antidepressant abuse facts
People who take antidepressants are almost always instructed to never stop taking their medication abruptly without first talking to their doctor. Quitting antidepressants suddenly can throw off chemical balance in the brain, leading to withdrawal symptoms or “discontinuation syndrome.” While people don’t get psychologically addicted to these medications, antidepressant withdrawal symptoms can be serious and difficult to deal with alone. Fortunately, antidepressant detox by means of tapering can prevent serious symptoms and make quitting antidepressants far easier.
Can You Get Addicted to Antidepressants?
Antidepressant medications are prescribed to people struggling with depression symptoms. There are hundreds of different antidepressants out there, so not all act the same way. These drugs work to correct a chemical imbalance in the brain to help reduce symptoms of depression.
While antidepressants aren’t necessarily addictive, it takes the brain time to adjust when someone stops using them. This is why many medical professionals steer away from using the term “withdrawal symptoms” and opt for using the term “discontinuation syndrome” instead. However, other medical professionals believe that calling this discontinuation syndrome is dangerous because it undermines the severity of quitting antidepressant medications.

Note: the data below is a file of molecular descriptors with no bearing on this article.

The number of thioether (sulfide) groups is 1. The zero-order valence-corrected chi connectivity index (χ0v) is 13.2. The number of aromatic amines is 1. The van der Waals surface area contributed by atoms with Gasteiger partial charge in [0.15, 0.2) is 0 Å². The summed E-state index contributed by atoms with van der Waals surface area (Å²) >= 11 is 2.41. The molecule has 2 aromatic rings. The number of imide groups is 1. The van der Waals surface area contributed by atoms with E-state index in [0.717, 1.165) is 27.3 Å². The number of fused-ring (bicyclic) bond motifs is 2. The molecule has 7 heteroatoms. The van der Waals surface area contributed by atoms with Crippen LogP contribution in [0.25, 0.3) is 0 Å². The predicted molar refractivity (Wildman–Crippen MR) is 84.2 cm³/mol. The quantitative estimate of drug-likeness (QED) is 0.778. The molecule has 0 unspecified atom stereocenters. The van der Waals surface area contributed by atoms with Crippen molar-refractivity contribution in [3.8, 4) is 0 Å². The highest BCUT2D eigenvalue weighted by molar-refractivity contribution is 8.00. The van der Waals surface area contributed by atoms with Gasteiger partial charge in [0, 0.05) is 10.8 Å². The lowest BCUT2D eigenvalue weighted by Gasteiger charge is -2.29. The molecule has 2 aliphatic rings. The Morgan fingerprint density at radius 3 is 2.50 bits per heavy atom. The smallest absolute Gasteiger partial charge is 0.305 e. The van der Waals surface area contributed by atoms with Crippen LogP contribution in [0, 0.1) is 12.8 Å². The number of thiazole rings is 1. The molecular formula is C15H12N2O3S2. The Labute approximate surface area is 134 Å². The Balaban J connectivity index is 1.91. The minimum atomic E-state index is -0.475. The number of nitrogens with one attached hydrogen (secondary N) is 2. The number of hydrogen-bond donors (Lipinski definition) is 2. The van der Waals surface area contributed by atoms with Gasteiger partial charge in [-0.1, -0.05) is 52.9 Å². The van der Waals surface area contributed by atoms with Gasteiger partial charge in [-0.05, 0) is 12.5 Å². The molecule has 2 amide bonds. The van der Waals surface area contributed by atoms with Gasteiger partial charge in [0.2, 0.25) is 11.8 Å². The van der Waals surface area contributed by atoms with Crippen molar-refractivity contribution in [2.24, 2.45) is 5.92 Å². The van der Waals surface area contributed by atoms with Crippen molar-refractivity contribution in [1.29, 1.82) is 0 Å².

Put simply, antidepressants don’t produce a high or euphoria, and they are taken as prescribed, so they aren’t addictive. At the same time, just because people don’t get addicted to antidepressants doesn’t mean their bodies don’t need time to adjust when getting off of their medication. Rather than stopping antidepressants alone, people should always speak with their doctor about the best way to detox.
antidepressant withdrawal timeline
When symptoms begin and how long they last vary from person to person and from one pill to the next. Some antidepressants like Prozac or Zoloft have long half-lives that can produce symptoms for weeks. Other antidepressants like Effexor have a shorter half-life, so withdrawal symptoms will be over within a week or two.
Within the first 1-3 days, most people will begin seeing the first signs of withdrawal. Some symptoms may even appear when tapering off an antidepressant. After 4-5 days, symptoms will become more intense and peak. People may experience brain zaps, trembling, nausea, fever, and more. People who took antidepressants for a longer amount of time or at higher doses will experience more intense and long-lasting symptoms.
Antidepressant withdrawal symptoms can last for 2-3 weeks. However, after the first week, peak symptoms will begin to fade. After 4 weeks, most people will have completely overcome their withdrawals.